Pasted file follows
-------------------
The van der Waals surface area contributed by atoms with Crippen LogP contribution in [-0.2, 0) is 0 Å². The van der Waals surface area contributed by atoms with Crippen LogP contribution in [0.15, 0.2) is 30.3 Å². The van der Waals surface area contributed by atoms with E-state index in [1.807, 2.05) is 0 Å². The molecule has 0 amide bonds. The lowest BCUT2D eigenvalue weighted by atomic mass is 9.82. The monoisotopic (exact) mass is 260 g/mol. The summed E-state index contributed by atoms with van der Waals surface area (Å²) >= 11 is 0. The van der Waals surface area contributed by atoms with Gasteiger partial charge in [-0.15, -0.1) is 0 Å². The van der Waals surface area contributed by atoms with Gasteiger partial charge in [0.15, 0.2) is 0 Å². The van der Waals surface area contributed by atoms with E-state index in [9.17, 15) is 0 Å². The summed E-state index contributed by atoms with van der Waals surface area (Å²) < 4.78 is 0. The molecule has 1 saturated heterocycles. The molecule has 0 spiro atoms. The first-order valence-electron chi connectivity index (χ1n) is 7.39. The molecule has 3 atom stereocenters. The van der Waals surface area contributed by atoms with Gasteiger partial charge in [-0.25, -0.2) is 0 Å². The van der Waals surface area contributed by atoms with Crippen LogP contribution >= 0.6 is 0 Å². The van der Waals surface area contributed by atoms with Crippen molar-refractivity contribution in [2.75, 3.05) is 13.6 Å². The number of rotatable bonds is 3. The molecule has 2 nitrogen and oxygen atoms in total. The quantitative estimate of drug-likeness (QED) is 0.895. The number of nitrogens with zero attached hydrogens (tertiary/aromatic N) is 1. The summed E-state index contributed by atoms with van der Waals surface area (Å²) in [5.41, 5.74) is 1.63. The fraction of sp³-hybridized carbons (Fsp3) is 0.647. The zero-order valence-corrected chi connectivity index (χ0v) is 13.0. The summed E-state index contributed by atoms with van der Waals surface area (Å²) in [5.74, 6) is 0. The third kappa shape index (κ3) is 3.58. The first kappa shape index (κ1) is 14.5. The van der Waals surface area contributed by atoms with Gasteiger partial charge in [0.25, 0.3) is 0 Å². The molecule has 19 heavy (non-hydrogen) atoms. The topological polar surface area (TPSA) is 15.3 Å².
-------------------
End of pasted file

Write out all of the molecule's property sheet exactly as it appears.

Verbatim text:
The van der Waals surface area contributed by atoms with Crippen LogP contribution in [-0.2, 0) is 0 Å². The van der Waals surface area contributed by atoms with Crippen LogP contribution in [0.15, 0.2) is 30.3 Å². The van der Waals surface area contributed by atoms with E-state index in [1.807, 2.05) is 0 Å². The molecule has 0 amide bonds. The lowest BCUT2D eigenvalue weighted by atomic mass is 9.82. The monoisotopic (exact) mass is 260 g/mol. The summed E-state index contributed by atoms with van der Waals surface area (Å²) >= 11 is 0. The van der Waals surface area contributed by atoms with Gasteiger partial charge in [-0.15, -0.1) is 0 Å². The van der Waals surface area contributed by atoms with Gasteiger partial charge in [0.15, 0.2) is 0 Å². The van der Waals surface area contributed by atoms with E-state index in [9.17, 15) is 0 Å². The summed E-state index contributed by atoms with van der Waals surface area (Å²) < 4.78 is 0. The molecule has 1 saturated heterocycles. The molecule has 0 spiro atoms. The first-order valence-electron chi connectivity index (χ1n) is 7.39. The molecule has 3 atom stereocenters. The van der Waals surface area contributed by atoms with Gasteiger partial charge in [-0.25, -0.2) is 0 Å². The van der Waals surface area contributed by atoms with Crippen LogP contribution >= 0.6 is 0 Å². The van der Waals surface area contributed by atoms with Crippen molar-refractivity contribution in [2.75, 3.05) is 13.6 Å². The number of rotatable bonds is 3. The molecule has 2 nitrogen and oxygen atoms in total. The quantitative estimate of drug-likeness (QED) is 0.895. The number of nitrogens with zero attached hydrogens (tertiary/aromatic N) is 1. The summed E-state index contributed by atoms with van der Waals surface area (Å²) in [5.41, 5.74) is 1.63. The fraction of sp³-hybridized carbons (Fsp3) is 0.647. The zero-order valence-corrected chi connectivity index (χ0v) is 13.0. The summed E-state index contributed by atoms with van der Waals surface area (Å²) in [5.74, 6) is 0. The third kappa shape index (κ3) is 3.58. The first kappa shape index (κ1) is 14.5. The van der Waals surface area contributed by atoms with Gasteiger partial charge in [0.25, 0.3) is 0 Å². The molecule has 19 heavy (non-hydrogen) atoms. The topological polar surface area (TPSA) is 15.3 Å².